Newspaper Archive of
The Saguache Crescent
Saguache , Colorado
October 17, 1901     The Saguache Crescent
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October 17, 1901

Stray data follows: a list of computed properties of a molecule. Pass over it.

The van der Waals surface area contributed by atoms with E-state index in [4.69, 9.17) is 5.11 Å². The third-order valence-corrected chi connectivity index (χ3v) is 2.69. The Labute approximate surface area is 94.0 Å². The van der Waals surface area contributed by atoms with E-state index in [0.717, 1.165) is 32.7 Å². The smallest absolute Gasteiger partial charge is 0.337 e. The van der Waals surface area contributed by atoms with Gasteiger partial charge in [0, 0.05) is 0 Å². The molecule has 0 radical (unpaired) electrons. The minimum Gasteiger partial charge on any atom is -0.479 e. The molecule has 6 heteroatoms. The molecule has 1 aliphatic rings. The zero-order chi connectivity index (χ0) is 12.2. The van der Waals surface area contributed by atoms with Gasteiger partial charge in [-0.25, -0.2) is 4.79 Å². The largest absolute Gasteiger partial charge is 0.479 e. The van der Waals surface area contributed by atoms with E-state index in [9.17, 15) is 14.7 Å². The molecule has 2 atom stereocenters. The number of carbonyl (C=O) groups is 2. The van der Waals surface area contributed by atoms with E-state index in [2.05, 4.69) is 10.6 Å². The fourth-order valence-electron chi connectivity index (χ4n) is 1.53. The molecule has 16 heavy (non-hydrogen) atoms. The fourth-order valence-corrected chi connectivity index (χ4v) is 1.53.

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TURKISH TROOPS ASKED TO ABANDON CHASE OF BRI(iANDS Constantinople, Oct. 12.--In compli- ance with a request from ~Vashington the search by Ottoman troops for the abductom of Miss Stone, the American missionaxy, has been abandoned, it be- ing feared that the brigands would kill /her should they be closely pursued. Ar. rangements are now being made to pay .the ransom demanded. Three battalions of the Sixth Bulgar- ian infantry regiment marched through the country between Dubnitza and Samakoy and searched the villages of the Riloklosters district, in one of which it was reported the brigands had concealed Miss Stone, says a Sofia cor- respondent. Colonel Gaschof, at the head of a searching party composed of 300 Bulgarian infantry and 500 dra- goons, has been scouring the ranges of Dospat and Rhodopegelbirgen. The American consul general at Con- stantinople has arrlved at Sofia with an Evangelical pastor from Phillipolis as dragoman, and both are taking ener- getic steps with the Bulgarian govern- ment to eff.ect Miss Stone's release. The reputed leader of the gang who killed Stambouloff has met his fate. Suspected of being associated in the capture of Miss Stone, he was shot dead on the frontier near Kostendit. The second appeal is as follows: "To the People of America--The prompting of our hea~s compels us to issue a second urgent appeal to the peo- ple of America to come to the rescue of Miss Ellen M. Stone, the American mis- sio~.ary now held captive by brigands in the Balkan mountains for a ransom of $110,000. Nearly one-half of that sum is yet to be raised. "Private adviees receiw-'d yesterday were to the effect that it was absolute- ly necessary to raise the full ainount at once. The story of a thirty days' res- pite is absolutely discredited in the best-informed circles. "To-day's ~nformation from Washing- ton is that the outlook is far from be- ing so reassuring as was hoped yes- terday. "The public should not be deceived by the idea tt;at the American board, as such, will pay any of the ransom. It has officially decl'lred that it could not, although its members have unanimous- ly expressed sympathy with the move- meat. "Will not pastors, tender-hearted wo- men, patriotic men and representatives of commercial and financial activity ev- erywhere; will not every one aid by giving and soliciting until the entire J , ,, ,J I [ COLORADO NOTES. The Colorado Kennel Club will hold its fall exhibition in Coliseum, hall Denver, November 21st, 22nd and 23rd. The President has appointed Chaxles Hartzell of Denver secretary of state for Porto Rico and he will leave for that Island immediately. Th6 City Council of Pueblo has de- cided to offer a reward of $500 for the capture of the perpetrator or perpetra- tors of the recent outrages. The total number of children of school age in the Cripple Creek dis- trict, according to the report sent out by the county superintendent of schools, is 4,001. Lansing Warren, editor and pub- lisher of the Milwaukee Sentinel, for- merly of the Denver Evening Times, died at Milwaukee October 13th of typhoid fever after a three weeks' ill- ness. H. H. Moore, one of the men charged with counterfeiting C. F. & I. Company pay checks, on being arraigned in the district court at Pueblo entered a plea o2 not guilty, and was bound over to the District Court in the sum ~)f $2,- (hJ0. A.resolution is before the City Coun- cil of Denver and has already been passed by the Board of Supervisors, to change the name of City park, the principal park of Denver, to "McKin- ley park." WASHINGTON ( OSSlP Lord Pauncefote, the British ambas- sador at Vtashington, celebrated his seventy-third bil~hday on September 13th. According to a r~port of the Navy Department, fair progress was made on the armored cruiser Colorado and the protected cruiser Denver during the past month. The former vessel wan advanced from five to seven per cent. toward completion and the latter from fifty-five to fifty-seven per cent. The monitor Wyoming still remains seven- ty-five per cent. It is recommended by Rear Admiral Crowninshield, chief of the naviga- tion bureau, that our vice admirals be created, reducing the number of rear admirals to fourteen, if necessary. It is said that the United States often has been in a humiliating position on impm-tant occasions abroad by reason of the low rank of its naval represent- atives. The report closes with an earnest recommendation for the crea- tion of a national naval reserve. It has been determined at the War Department to send .troops to the Phil- ippines to take the places of those whose term of enlistment expires. Where the re-enlistments are not large in any one regiment, their places will be filled by separate detachments of recruits. If any considerable number of enlistments expire in a single or- ganization, it is probable trat the or- The Georgetown correspondent of a Denver paper says the tonnage that will be shipped from Georgetown this year will far exceed that of any other recent year, and the increase in pro- duction that has marked the renewed activity this season is leading up to still greater things for 1902. The pa~t summer has been notable for the num- ber of new enterprises instituted, and also for the number of old propesltions that have again attracted the attention of mining men who are backed with sufficient capital, sooner or later adding them to the long list of steady produc- e~. Many of them have already en- countered pay ore in a comparatively short time. ]Decadence of Leasingo & Cripple Creek correspondent says that by actual observance It can be Istated that there are fewer lessees at work in the district than at any pre- vious time in the history of the camp, and while this fact has been uni- Iversally attributed to the high royal- ties demanded, such is not altogether correct. Royalties are no higher to- Iday than they were four or five years ago, when the lessees on Beacon, Ra. "will all be developed and worth a hun- dred time~ $150,000. It needs capital to introduce mills and then it will pay. My husband and I have had a ~re~*. deal of money. I put through a $10,- 000 mining deal once myself. We have put a great deal of our earnings back into the ground--on these pros- pects. We have tin claims covering in all 410 acl~es. They are right at the town of Or~qlle, on the Burlington railroad. The average value of the ore from the best developed one of these claims is five to seven oer cent. of tin. Think of that when it is Con- sidered that the average value of Gem. wall, England, tin ore from the great- est mines in the world of that metal is only 1~) per cent. The caaiderito or most valuable p~rt of the ore in my mines carries seventy,six to seventy- eight per cent. tin. "I went to the Black Hills in 1885 and have stayed there because I be- ~lieved I could get rlch. My husband is in Alaska and I am attending to our joint business matters in the Black Hills. I cannot stay In Denver a~ long as I would wish, for the reason that I have business at home demand- ing attention, and fun and frolic am kitclmn of ihc V:lllie r~isidence inlo the shed. Th(, (.lothin~ fouud consist- oil 01" ~i ('()l'(hIl'oy C()titt lind l)oution ()f i a V(~S[, II 1)Ilil" of overalls anti ovor- silo(!s. 1]I(' ,~l('('V('S (if Ill(! coat ~)n(l ov('l'- alls "In(l l)o(,ll wasll('(l. (,vi(h,ntly for the lmrl)()se ,if ill)lilt,rating blood stains, ~vhi(.h :u't~ still vi.~i|)l(,. Several 1)Ioo(l slailts wt,re fo(lIl(l Oil |ll(~ right ovcrsh()(,. 'l']le llllll'diH*Cl', ~lt'|or (,Olll- niiiiing lhe d'|slar(lly crinw, evidently ellt(w()(l ]lie VJctilll'S r(,si(l(,Ii(-(!, s]lll- ated .'it a dislan(x: of olliy ~50 yards, (h'ous(,. 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